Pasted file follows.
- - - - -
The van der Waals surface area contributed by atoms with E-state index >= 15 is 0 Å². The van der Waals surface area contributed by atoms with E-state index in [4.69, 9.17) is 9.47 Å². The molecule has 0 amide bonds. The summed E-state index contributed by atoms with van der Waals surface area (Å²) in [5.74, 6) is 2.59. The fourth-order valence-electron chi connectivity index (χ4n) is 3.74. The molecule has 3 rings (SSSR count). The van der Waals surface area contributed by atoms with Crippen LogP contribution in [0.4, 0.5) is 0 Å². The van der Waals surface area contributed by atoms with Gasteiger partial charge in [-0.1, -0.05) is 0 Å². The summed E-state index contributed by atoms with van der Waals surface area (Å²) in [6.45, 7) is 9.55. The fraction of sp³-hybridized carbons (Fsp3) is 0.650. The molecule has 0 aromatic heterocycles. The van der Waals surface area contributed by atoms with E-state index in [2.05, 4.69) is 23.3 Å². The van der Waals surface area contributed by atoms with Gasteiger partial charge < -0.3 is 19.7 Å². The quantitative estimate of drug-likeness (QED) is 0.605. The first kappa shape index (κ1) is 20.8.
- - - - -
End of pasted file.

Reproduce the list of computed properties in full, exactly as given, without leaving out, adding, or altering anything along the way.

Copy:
The van der Waals surface area contributed by atoms with E-state index >= 15 is 0 Å². The van der Waals surface area contributed by atoms with E-state index in [4.69, 9.17) is 9.47 Å². The molecule has 0 amide bonds. The summed E-state index contributed by atoms with van der Waals surface area (Å²) in [5.74, 6) is 2.59. The fourth-order valence-electron chi connectivity index (χ4n) is 3.74. The molecule has 3 rings (SSSR count). The van der Waals surface area contributed by atoms with Crippen LogP contribution in [0.4, 0.5) is 0 Å². The van der Waals surface area contributed by atoms with Gasteiger partial charge in [-0.1, -0.05) is 0 Å². The summed E-state index contributed by atoms with van der Waals surface area (Å²) in [6.45, 7) is 9.55. The fraction of sp³-hybridized carbons (Fsp3) is 0.650. The molecule has 0 aromatic heterocycles. The van der Waals surface area contributed by atoms with E-state index in [2.05, 4.69) is 23.3 Å². The van der Waals surface area contributed by atoms with Gasteiger partial charge < -0.3 is 19.7 Å². The quantitative estimate of drug-likeness (QED) is 0.605. The first kappa shape index (κ1) is 20.8.